Chinese food consumption will have guaranteed security by the end of the next decade, according to the Ministry of Agriculture’s annual forecast of trends for major agricultural products in China for the next decade.
It said agricultural output will see stable development, supply and demand will remain balanced and consumption will grow quickly.
Grain production almost breaking even
Rice output will reach more than 200m tonnes, while domestic consumption will approach 145m tonnes by 2024, it predicted.
By that time, grain output will approach 129m tonnes, an annual increase of 2.5% over 2014. At the same time, total grain consumption will reach 132m tonnes with average annual growth of 0.6 percent.
There will be a robust growth in meat consumption while growth in poultry and eggs is expected to be mild.
China is also facing unprecedented challenges in achieving sustained and stable development in agriculture, the report said, citing rising costs, impaired cultivation and limited arable land and fresh water.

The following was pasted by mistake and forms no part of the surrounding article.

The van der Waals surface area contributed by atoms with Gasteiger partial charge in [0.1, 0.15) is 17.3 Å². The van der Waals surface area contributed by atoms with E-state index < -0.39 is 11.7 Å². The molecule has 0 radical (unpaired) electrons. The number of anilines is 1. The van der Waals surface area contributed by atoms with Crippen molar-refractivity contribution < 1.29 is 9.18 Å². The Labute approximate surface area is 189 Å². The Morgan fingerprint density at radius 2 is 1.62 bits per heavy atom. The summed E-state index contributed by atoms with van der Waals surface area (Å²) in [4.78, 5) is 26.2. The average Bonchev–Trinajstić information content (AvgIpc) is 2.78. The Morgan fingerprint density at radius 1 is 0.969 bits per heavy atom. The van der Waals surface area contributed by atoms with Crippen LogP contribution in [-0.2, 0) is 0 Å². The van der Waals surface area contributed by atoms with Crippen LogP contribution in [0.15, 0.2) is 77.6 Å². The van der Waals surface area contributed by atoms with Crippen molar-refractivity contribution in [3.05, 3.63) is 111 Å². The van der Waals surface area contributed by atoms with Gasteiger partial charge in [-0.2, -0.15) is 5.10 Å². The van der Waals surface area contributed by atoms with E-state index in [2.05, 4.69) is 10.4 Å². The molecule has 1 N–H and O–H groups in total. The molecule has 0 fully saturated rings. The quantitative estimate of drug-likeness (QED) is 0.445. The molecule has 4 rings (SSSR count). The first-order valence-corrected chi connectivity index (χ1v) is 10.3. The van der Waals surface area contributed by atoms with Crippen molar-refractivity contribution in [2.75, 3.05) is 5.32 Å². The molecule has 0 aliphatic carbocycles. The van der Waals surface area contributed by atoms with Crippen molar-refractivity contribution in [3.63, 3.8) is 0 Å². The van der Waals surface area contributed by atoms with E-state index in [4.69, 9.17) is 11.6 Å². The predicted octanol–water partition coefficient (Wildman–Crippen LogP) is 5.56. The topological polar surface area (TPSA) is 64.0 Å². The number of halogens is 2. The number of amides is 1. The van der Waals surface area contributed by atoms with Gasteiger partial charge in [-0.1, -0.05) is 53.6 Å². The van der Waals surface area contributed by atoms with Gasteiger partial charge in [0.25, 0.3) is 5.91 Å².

To solve the problems, China must accelerate agricultural modernisation to raise quality and efficiency, and continue to transform the pattern of development to attain intensive and sustainable growth, the report said.
China made progress in rural development in 2014 with grain output growing for the eleventh year in a row last year, reaching 607m tonnes.
Other risers and fallers
The same report predicts that the world’s top buyer of soy will import 82.66m tonnes of soy, a rise of 15.8% from 2014. China, the world’s second-biggest rice consumer, will also import 3.2m tonnes of the grain.
Elsewhere, imports of wheat will fall by 5.7% from 2014 to 2.8m tonnes; sugar imports will reach 5.83m tonnes in 2024, a rise of 45% from last year; and Dairy imports will grow 3% a year over the coming decade to 16m tonnes.
Corn imports by the world’s second-largest consumer are unlikely to exceed 7.2m tonnes in 2024 due to quota restrictions, as long as domestic supplies are sufficient.
Meat consumption will slow, restricting pork imports to less than 1m tonnes a year by 2024, while those of beef and lamb will be less than 500,000 tonnes each, the report said.